MATH GAMES REVIEW
Blue Orange Games
Great addition practice, players generate equations, solitary play option.
MSRP: $19.99 (typical retail $16)
Mfr. Recommended Age: 8 Years+
Total score: 71.5points
Fun quotient: Good (68 points)
Math factor: Good (75 points)
Types of math: Add single-digit #s
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Solo play option
Slight smell upon opening
Close as many tiles as possible before your turn ends.
The Quick & Dirty on Game Play
Roll the dice and close a combination of tiles that reflects the number rolled (for example, if you rolled a 5, you could close the 5; the 4 and the 1; or the 3 and the 2).
There are three variations to the game (including a solitaire version). Depending on the version played, player 1 may roll again and continue play until no combination of remaining tiles reflects the roll of the dice; or players 1 and 2 may alternate play until one player has no more available moves.
Our testers found Double Shutter to be harder than expected (in a good way), and even a bit addicting. While there is a luck component to the game, there's enough strategy involved to keep it interesting for kids and adults alike.
Bonus that this game includes a solitaire variation for solo play. Even better that the game is compact and can be played in the car.
The game comes in a tin case and has something of an old-school casino feel. The tiles and dice were of a nice quality, but the game had a slight smell to it when opened.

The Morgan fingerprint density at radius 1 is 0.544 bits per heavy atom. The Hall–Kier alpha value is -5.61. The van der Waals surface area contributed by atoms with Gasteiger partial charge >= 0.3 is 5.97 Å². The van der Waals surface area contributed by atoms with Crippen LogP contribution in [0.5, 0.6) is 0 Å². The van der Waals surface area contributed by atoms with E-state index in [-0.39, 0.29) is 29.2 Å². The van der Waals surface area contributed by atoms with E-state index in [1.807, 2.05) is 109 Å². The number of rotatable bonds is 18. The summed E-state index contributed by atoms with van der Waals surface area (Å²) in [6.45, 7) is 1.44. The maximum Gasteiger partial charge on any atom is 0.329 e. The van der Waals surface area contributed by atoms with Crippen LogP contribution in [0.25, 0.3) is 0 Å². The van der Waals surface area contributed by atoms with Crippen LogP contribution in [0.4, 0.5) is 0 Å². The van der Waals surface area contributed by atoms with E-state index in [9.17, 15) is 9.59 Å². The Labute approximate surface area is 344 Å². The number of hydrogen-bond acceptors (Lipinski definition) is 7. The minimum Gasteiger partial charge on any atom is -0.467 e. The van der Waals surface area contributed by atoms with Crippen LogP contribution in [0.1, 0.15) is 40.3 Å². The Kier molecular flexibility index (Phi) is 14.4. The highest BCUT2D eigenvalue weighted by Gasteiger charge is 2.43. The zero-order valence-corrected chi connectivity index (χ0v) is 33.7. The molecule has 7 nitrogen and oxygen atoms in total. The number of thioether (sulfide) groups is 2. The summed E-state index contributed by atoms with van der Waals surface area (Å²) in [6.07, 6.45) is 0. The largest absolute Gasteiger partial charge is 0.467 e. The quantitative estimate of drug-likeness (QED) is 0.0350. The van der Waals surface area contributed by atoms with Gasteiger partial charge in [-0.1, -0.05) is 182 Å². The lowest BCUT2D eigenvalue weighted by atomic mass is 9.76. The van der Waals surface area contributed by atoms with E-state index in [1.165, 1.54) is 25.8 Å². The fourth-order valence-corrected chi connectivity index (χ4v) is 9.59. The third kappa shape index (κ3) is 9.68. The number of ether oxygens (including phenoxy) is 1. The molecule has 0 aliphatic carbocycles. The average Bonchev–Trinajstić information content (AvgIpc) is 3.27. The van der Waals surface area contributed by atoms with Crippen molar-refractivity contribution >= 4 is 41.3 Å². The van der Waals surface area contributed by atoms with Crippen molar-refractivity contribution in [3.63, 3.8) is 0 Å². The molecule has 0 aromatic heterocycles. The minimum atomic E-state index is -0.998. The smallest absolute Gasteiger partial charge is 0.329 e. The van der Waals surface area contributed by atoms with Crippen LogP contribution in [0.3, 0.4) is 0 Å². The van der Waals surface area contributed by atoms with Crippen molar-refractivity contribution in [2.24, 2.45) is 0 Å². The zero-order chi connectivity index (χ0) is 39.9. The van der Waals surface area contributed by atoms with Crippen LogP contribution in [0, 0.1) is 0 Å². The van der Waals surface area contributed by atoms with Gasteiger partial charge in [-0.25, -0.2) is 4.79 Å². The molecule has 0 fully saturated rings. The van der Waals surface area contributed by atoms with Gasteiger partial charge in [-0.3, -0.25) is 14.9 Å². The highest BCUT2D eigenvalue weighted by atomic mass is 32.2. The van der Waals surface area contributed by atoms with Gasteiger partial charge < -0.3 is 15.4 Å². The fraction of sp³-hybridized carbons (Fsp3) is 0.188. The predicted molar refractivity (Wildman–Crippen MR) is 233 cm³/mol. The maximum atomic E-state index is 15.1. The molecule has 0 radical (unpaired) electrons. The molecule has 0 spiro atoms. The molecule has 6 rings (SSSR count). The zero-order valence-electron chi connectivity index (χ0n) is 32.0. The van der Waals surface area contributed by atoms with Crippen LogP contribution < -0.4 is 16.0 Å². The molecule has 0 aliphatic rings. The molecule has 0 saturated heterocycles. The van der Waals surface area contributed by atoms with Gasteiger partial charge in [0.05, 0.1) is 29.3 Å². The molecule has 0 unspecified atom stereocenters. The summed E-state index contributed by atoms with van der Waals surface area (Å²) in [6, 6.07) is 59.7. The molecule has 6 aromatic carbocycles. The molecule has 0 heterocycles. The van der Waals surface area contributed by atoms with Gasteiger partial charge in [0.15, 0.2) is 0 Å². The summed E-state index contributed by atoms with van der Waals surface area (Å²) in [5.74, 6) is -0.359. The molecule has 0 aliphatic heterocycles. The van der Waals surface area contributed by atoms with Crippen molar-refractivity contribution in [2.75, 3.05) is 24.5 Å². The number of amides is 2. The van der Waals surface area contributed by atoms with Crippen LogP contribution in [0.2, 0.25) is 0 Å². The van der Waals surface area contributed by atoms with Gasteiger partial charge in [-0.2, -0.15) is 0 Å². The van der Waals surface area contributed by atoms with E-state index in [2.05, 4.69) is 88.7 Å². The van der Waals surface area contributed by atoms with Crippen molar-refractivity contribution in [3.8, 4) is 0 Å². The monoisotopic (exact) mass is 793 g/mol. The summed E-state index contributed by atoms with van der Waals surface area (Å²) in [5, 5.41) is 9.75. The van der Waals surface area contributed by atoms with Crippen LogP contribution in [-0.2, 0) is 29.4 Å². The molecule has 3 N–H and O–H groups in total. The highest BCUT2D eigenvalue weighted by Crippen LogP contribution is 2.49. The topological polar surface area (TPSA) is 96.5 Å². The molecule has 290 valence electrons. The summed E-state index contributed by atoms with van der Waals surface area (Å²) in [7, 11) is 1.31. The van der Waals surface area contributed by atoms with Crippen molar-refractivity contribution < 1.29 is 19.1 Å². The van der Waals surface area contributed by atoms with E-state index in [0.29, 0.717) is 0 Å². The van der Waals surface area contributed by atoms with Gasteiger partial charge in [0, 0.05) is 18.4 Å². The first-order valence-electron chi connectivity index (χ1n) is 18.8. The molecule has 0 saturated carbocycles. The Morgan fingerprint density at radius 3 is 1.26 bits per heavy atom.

Double Shutter is fun, but it's a bit of a one-trick pony. Every turn is the same: roll the dice and find a combination of tiles to close that reflect the number rolled. There are no twists and turns to the game to spice it up.
In the first variation of the game, each turn can take quite a bit of time, which can be tough to swallow for the littlest players.
The Math Factor
Double Shutter requires players to:
Add single-digit numbers (totaling up to 12)
Every turn, Double Shutter requires the players to total the numbers on the dice (up to 12) and then identify combinations of tiles that reflect that figure. It's a process that often involves considering several potential equations to find the most advantageous combination of tiles to close.
We love that Double Shutter works as a travel game and has a solitaire variation. Though it's purely an addition game, it's a bit addictive and challenges players to generate equations themselves.